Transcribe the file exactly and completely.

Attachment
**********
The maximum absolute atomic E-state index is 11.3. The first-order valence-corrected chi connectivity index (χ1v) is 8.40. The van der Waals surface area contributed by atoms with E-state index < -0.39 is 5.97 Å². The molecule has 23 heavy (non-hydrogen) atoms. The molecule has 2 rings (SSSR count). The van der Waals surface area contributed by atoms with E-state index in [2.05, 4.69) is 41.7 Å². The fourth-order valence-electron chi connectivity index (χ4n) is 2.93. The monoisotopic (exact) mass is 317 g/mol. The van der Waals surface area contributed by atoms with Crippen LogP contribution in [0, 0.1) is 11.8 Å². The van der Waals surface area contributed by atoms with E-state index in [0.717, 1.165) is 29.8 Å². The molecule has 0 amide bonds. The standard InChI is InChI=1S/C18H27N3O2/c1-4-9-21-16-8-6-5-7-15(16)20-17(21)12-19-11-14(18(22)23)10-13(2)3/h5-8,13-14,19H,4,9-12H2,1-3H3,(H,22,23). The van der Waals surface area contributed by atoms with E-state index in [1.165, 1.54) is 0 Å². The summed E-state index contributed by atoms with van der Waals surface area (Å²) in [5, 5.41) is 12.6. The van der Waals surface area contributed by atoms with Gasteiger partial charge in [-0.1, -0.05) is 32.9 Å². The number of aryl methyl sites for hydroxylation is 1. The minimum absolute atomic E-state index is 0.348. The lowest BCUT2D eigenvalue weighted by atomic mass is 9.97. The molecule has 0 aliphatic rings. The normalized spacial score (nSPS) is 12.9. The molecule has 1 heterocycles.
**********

The maximum absolute atomic E-state index is 11.3. The first-order valence-corrected chi connectivity index (χ1v) is 8.40. The van der Waals surface area contributed by atoms with E-state index < -0.39 is 5.97 Å². The molecule has 23 heavy (non-hydrogen) atoms. The molecule has 2 rings (SSSR count). The van der Waals surface area contributed by atoms with E-state index in [2.05, 4.69) is 41.7 Å². The fourth-order valence-electron chi connectivity index (χ4n) is 2.93. The monoisotopic (exact) mass is 317 g/mol. The van der Waals surface area contributed by atoms with Crippen LogP contribution in [0, 0.1) is 11.8 Å². The van der Waals surface area contributed by atoms with E-state index in [0.717, 1.165) is 29.8 Å². The molecule has 0 amide bonds. The standard InChI is InChI=1S/C18H27N3O2/c1-4-9-21-16-8-6-5-7-15(16)20-17(21)12-19-11-14(18(22)23)10-13(2)3/h5-8,13-14,19H,4,9-12H2,1-3H3,(H,22,23). The van der Waals surface area contributed by atoms with E-state index in [1.165, 1.54) is 0 Å². The summed E-state index contributed by atoms with van der Waals surface area (Å²) in [5, 5.41) is 12.6. The van der Waals surface area contributed by atoms with Gasteiger partial charge in [-0.1, -0.05) is 32.9 Å². The number of aryl methyl sites for hydroxylation is 1. The minimum absolute atomic E-state index is 0.348. The lowest BCUT2D eigenvalue weighted by atomic mass is 9.97. The molecule has 0 aliphatic rings. The normalized spacial score (nSPS) is 12.9. The molecule has 1 heterocycles.